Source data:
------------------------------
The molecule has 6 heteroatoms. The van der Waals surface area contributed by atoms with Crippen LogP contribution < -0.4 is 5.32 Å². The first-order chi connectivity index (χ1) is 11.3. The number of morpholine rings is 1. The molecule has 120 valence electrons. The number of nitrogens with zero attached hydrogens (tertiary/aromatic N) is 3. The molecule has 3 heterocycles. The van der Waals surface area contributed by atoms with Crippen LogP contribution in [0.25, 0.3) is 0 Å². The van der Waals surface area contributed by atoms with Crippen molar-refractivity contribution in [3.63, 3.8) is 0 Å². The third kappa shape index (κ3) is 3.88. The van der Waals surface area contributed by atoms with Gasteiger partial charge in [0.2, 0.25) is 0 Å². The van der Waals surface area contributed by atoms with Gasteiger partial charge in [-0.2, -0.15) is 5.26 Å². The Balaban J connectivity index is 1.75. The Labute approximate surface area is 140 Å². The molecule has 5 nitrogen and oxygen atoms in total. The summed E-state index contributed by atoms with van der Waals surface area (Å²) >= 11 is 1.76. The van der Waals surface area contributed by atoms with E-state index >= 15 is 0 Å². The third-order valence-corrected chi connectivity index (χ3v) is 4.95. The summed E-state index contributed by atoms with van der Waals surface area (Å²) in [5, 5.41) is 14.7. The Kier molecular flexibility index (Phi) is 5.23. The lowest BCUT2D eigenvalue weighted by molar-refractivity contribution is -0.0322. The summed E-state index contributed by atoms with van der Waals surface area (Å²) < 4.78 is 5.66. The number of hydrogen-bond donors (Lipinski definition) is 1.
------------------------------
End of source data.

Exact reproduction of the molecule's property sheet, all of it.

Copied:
The molecule has 6 heteroatoms. The van der Waals surface area contributed by atoms with Crippen LogP contribution < -0.4 is 5.32 Å². The first-order chi connectivity index (χ1) is 11.3. The number of morpholine rings is 1. The molecule has 120 valence electrons. The number of nitrogens with zero attached hydrogens (tertiary/aromatic N) is 3. The molecule has 3 heterocycles. The van der Waals surface area contributed by atoms with Crippen LogP contribution in [0.25, 0.3) is 0 Å². The van der Waals surface area contributed by atoms with Crippen molar-refractivity contribution in [3.63, 3.8) is 0 Å². The third kappa shape index (κ3) is 3.88. The van der Waals surface area contributed by atoms with Gasteiger partial charge in [0.2, 0.25) is 0 Å². The van der Waals surface area contributed by atoms with Gasteiger partial charge in [-0.2, -0.15) is 5.26 Å². The Balaban J connectivity index is 1.75. The Labute approximate surface area is 140 Å². The molecule has 5 nitrogen and oxygen atoms in total. The summed E-state index contributed by atoms with van der Waals surface area (Å²) >= 11 is 1.76. The van der Waals surface area contributed by atoms with E-state index >= 15 is 0 Å². The third-order valence-corrected chi connectivity index (χ3v) is 4.95. The summed E-state index contributed by atoms with van der Waals surface area (Å²) in [5, 5.41) is 14.7. The Kier molecular flexibility index (Phi) is 5.23. The lowest BCUT2D eigenvalue weighted by molar-refractivity contribution is -0.0322. The summed E-state index contributed by atoms with van der Waals surface area (Å²) < 4.78 is 5.66. The number of hydrogen-bond donors (Lipinski definition) is 1.